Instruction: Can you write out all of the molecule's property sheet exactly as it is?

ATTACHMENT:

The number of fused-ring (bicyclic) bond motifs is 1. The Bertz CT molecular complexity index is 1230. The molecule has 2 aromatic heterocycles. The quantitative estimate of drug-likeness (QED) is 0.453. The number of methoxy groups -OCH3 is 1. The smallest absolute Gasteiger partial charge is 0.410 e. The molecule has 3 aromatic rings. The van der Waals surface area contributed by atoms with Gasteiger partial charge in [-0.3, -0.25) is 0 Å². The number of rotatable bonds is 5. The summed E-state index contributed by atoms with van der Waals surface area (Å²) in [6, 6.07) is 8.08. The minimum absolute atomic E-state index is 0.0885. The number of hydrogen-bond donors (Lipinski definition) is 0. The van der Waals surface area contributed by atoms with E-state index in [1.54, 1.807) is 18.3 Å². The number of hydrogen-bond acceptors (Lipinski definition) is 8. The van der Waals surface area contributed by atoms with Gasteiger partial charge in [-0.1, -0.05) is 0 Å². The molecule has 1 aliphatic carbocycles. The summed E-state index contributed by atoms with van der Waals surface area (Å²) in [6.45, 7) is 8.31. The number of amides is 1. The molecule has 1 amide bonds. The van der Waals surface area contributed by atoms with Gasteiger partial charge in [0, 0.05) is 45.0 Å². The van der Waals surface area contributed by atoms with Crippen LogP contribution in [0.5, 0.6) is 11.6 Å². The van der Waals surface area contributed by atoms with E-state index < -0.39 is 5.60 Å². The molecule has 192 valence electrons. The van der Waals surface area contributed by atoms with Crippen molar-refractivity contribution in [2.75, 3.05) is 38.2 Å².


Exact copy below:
The number of fused-ring (bicyclic) bond motifs is 1. The Bertz CT molecular complexity index is 1230. The molecule has 2 aromatic heterocycles. The quantitative estimate of drug-likeness (QED) is 0.453. The number of methoxy groups -OCH3 is 1. The smallest absolute Gasteiger partial charge is 0.410 e. The molecule has 3 aromatic rings. The van der Waals surface area contributed by atoms with Gasteiger partial charge in [-0.3, -0.25) is 0 Å². The number of rotatable bonds is 5. The summed E-state index contributed by atoms with van der Waals surface area (Å²) in [6, 6.07) is 8.08. The minimum absolute atomic E-state index is 0.0885. The number of hydrogen-bond donors (Lipinski definition) is 0. The van der Waals surface area contributed by atoms with E-state index in [1.54, 1.807) is 18.3 Å². The number of hydrogen-bond acceptors (Lipinski definition) is 8. The van der Waals surface area contributed by atoms with Gasteiger partial charge in [-0.1, -0.05) is 0 Å². The molecule has 1 aliphatic carbocycles. The summed E-state index contributed by atoms with van der Waals surface area (Å²) in [6.45, 7) is 8.31. The number of amides is 1. The molecule has 1 amide bonds. The van der Waals surface area contributed by atoms with Gasteiger partial charge in [0, 0.05) is 45.0 Å². The van der Waals surface area contributed by atoms with Crippen LogP contribution in [0.5, 0.6) is 11.6 Å². The van der Waals surface area contributed by atoms with E-state index < -0.39 is 5.60 Å². The molecule has 192 valence electrons. The van der Waals surface area contributed by atoms with Crippen molar-refractivity contribution in [2.75, 3.05) is 38.2 Å².